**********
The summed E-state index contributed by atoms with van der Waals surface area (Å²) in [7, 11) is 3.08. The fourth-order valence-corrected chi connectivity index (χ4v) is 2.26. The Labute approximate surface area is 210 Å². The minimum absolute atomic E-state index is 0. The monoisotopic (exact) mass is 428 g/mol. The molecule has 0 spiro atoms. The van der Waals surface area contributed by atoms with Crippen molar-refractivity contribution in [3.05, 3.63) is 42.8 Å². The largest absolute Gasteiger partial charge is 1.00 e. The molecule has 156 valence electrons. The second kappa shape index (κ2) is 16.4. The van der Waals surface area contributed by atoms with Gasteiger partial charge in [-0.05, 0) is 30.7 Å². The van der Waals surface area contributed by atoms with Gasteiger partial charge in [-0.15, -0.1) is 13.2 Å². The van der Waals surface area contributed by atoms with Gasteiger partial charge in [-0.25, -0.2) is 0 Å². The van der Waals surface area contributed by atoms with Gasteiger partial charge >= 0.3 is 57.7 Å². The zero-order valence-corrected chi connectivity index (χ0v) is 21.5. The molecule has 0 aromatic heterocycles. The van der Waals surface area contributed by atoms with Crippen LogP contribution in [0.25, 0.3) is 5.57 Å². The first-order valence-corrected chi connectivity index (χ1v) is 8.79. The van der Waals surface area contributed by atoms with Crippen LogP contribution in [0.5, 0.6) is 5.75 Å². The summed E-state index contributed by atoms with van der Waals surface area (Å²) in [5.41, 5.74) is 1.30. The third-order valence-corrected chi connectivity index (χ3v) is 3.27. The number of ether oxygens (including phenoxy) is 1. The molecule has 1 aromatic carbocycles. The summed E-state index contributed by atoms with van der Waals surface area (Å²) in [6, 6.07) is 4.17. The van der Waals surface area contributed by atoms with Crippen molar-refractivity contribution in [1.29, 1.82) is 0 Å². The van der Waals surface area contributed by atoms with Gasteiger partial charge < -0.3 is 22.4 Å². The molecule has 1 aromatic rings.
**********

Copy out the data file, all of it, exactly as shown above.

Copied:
The summed E-state index contributed by atoms with van der Waals surface area (Å²) in [7, 11) is 3.08. The fourth-order valence-corrected chi connectivity index (χ4v) is 2.26. The Labute approximate surface area is 210 Å². The minimum absolute atomic E-state index is 0. The monoisotopic (exact) mass is 428 g/mol. The molecule has 0 spiro atoms. The van der Waals surface area contributed by atoms with Crippen molar-refractivity contribution in [3.05, 3.63) is 42.8 Å². The largest absolute Gasteiger partial charge is 1.00 e. The molecule has 156 valence electrons. The second kappa shape index (κ2) is 16.4. The van der Waals surface area contributed by atoms with Gasteiger partial charge in [-0.05, 0) is 30.7 Å². The van der Waals surface area contributed by atoms with Gasteiger partial charge in [-0.15, -0.1) is 13.2 Å². The van der Waals surface area contributed by atoms with Gasteiger partial charge in [-0.25, -0.2) is 0 Å². The van der Waals surface area contributed by atoms with Gasteiger partial charge >= 0.3 is 57.7 Å². The zero-order valence-corrected chi connectivity index (χ0v) is 21.5. The molecule has 0 aromatic heterocycles. The van der Waals surface area contributed by atoms with Crippen LogP contribution in [0.25, 0.3) is 5.57 Å². The first-order valence-corrected chi connectivity index (χ1v) is 8.79. The van der Waals surface area contributed by atoms with Crippen LogP contribution in [0.5, 0.6) is 5.75 Å². The summed E-state index contributed by atoms with van der Waals surface area (Å²) in [5.41, 5.74) is 1.30. The third-order valence-corrected chi connectivity index (χ3v) is 3.27. The number of ether oxygens (including phenoxy) is 1. The molecule has 1 aromatic carbocycles. The summed E-state index contributed by atoms with van der Waals surface area (Å²) in [6, 6.07) is 4.17. The van der Waals surface area contributed by atoms with Crippen molar-refractivity contribution in [1.29, 1.82) is 0 Å². The van der Waals surface area contributed by atoms with Gasteiger partial charge < -0.3 is 22.4 Å². The molecule has 1 aromatic rings.